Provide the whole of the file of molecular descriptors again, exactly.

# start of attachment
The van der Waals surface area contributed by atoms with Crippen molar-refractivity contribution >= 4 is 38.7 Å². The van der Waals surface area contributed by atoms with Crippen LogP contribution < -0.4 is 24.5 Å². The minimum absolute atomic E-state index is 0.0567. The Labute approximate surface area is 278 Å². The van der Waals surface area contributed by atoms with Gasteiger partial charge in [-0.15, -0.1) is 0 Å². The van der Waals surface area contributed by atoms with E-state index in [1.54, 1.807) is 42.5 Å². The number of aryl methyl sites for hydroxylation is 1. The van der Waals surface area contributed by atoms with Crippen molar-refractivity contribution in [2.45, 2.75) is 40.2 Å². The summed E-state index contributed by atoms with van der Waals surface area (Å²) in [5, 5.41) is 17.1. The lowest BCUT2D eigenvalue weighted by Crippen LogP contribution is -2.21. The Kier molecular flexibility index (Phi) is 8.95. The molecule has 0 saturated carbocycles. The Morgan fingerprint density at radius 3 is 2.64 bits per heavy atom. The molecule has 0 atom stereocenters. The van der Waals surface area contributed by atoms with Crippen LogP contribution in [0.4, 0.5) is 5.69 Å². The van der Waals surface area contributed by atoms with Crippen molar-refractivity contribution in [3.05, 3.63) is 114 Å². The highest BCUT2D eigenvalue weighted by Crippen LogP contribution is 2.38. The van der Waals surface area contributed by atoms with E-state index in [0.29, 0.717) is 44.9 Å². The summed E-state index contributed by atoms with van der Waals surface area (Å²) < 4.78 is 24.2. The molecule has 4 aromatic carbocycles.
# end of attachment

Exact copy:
The van der Waals surface area contributed by atoms with Crippen molar-refractivity contribution >= 4 is 38.7 Å². The van der Waals surface area contributed by atoms with Crippen LogP contribution < -0.4 is 24.5 Å². The minimum absolute atomic E-state index is 0.0567. The Labute approximate surface area is 278 Å². The van der Waals surface area contributed by atoms with Gasteiger partial charge in [-0.15, -0.1) is 0 Å². The van der Waals surface area contributed by atoms with E-state index in [1.54, 1.807) is 42.5 Å². The number of aryl methyl sites for hydroxylation is 1. The van der Waals surface area contributed by atoms with Crippen molar-refractivity contribution in [2.45, 2.75) is 40.2 Å². The summed E-state index contributed by atoms with van der Waals surface area (Å²) in [5, 5.41) is 17.1. The lowest BCUT2D eigenvalue weighted by Crippen LogP contribution is -2.21. The Kier molecular flexibility index (Phi) is 8.95. The molecule has 0 saturated carbocycles. The Morgan fingerprint density at radius 3 is 2.64 bits per heavy atom. The molecule has 0 atom stereocenters. The van der Waals surface area contributed by atoms with Crippen LogP contribution in [0.4, 0.5) is 5.69 Å². The van der Waals surface area contributed by atoms with Crippen molar-refractivity contribution in [3.05, 3.63) is 114 Å². The highest BCUT2D eigenvalue weighted by Crippen LogP contribution is 2.38. The van der Waals surface area contributed by atoms with E-state index in [0.29, 0.717) is 44.9 Å². The summed E-state index contributed by atoms with van der Waals surface area (Å²) < 4.78 is 24.2. The molecule has 4 aromatic carbocycles.